A provision in the new financial-regulation law that limits public access to documents collected by the Securities and Exchange Commission is stoking a debate over the proper level of disclosure.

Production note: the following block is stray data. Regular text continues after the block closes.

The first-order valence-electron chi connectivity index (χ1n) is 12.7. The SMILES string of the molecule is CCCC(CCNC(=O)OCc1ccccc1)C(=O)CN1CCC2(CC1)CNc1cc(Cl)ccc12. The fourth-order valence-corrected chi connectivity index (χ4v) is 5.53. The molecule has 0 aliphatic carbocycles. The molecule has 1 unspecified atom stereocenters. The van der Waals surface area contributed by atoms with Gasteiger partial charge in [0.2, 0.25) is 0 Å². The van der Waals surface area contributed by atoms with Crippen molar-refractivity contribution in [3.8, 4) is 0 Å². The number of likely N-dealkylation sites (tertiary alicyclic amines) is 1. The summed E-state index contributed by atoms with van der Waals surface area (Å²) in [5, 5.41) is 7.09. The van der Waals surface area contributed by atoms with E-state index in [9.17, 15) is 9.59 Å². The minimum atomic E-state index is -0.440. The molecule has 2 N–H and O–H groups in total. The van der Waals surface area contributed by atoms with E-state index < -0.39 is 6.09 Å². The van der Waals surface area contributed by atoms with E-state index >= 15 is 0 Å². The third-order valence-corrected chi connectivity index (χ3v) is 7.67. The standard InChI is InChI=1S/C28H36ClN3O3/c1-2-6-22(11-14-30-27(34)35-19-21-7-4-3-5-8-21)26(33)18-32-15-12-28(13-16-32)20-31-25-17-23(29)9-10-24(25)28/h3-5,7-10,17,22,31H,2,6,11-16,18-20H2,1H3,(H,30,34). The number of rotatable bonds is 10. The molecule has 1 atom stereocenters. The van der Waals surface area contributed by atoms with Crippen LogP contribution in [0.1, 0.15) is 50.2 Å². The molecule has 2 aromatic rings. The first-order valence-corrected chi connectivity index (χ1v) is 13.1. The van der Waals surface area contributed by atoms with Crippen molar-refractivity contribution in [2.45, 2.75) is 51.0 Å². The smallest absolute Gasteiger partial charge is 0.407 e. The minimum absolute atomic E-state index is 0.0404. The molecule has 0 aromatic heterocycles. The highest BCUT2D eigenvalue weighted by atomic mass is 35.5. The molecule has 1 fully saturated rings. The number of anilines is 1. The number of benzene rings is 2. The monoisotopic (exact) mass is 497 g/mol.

The SEC says the provision, which applies to information it gathers from brokers and investment advisers, will help it get cooperation from the industry and aid examiners in pursuing wrongdoers. The Wall Street Journal reports that some outside lawyers say that if the restriction is applied too widely it could make it harder for the public to keep tabs on an agency that has flubbed big cases such as Bernard Madoff’s multibillion-dollar fraud.
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